Hacking the Smithsonian

about civic hacking, Smithsonian, open gov.

I’ve gone to my first hackathon! Super nerdy! I thought they only wanted coders at these sorts of things, but friends said that designers and UX folks are welcome, too. So off I went…and our team won!

This particular hackathon was the First Ever at the Smithsonian (!), and we were tasked with using the Luce Foundation Center’s newly-opened-on-a-trial-basis API to come up with new interactive kiosks over the weekend. Event info and submissions here.

When I first arrived, I was definitely nervous that I wouldn’t be able to help very much since I can’t do complex backend coding. It turned out that much of the task in this case was coming up with a cohesive strategy, which I could definitely contribute to! How were we planning on interacting with users? How were we bringing American art to the public, and enriching the experience of those physically at the museum?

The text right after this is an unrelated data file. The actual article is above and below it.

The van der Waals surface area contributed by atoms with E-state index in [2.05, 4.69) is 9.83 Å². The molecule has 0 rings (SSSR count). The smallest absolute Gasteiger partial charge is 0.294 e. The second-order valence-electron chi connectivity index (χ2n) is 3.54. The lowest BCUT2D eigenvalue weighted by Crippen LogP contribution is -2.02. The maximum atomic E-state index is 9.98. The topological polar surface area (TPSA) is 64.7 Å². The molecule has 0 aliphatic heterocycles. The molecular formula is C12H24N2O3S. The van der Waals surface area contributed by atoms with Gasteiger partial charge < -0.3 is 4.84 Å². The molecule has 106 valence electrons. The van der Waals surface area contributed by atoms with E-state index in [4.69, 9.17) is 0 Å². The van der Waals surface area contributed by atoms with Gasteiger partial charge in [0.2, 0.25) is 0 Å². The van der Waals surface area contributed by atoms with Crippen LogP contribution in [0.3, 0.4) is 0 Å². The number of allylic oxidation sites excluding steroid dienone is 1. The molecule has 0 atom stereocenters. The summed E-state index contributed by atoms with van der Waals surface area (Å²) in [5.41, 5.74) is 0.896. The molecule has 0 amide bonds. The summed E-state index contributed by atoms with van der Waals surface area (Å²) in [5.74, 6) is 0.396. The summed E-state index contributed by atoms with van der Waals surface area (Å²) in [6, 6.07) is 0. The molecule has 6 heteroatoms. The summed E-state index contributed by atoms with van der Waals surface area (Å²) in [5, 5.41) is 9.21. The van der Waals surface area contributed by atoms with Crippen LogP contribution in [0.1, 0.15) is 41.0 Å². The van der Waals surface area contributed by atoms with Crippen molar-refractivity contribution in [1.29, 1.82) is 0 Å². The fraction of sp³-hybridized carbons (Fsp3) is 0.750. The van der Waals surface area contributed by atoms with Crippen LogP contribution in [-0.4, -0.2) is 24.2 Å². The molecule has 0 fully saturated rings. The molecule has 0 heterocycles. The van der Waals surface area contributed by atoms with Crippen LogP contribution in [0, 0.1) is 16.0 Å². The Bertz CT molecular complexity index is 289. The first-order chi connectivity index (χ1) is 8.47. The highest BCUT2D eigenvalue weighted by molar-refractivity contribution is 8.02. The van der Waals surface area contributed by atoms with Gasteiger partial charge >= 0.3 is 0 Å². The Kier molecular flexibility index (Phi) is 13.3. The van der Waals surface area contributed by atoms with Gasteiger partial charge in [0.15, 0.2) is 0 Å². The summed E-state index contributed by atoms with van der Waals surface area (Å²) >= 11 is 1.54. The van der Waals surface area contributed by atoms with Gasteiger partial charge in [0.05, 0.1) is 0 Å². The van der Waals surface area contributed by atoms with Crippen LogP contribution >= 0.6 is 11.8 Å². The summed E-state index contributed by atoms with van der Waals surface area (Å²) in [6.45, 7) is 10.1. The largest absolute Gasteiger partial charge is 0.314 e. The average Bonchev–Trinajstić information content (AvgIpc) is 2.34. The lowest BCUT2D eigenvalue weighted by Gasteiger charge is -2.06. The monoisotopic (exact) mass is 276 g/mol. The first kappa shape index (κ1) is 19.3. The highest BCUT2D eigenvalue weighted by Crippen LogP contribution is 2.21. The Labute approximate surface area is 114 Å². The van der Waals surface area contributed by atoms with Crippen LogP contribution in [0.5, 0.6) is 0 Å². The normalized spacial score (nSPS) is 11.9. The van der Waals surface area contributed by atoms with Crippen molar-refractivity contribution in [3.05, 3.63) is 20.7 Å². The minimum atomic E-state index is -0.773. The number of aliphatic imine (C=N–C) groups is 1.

And…our team won! We did have the largest group with a good range of skills, which meant that we could create a pretty broad prototype. Also, my skills were not as useless as I thought – I ended up being super busy the whole time brainstorming what direction we should go in, coming up with a design, and then coding the design into HTML/CSS for the others to connect to API calls.

Sadly, we never got the main site up and running off local machines. I’ll try to post some screenshots at least soon! In the meantime, here’s

Feature image Center panel from "Construction of a Dam," mural at the Department of the Interior building
Source William Gropper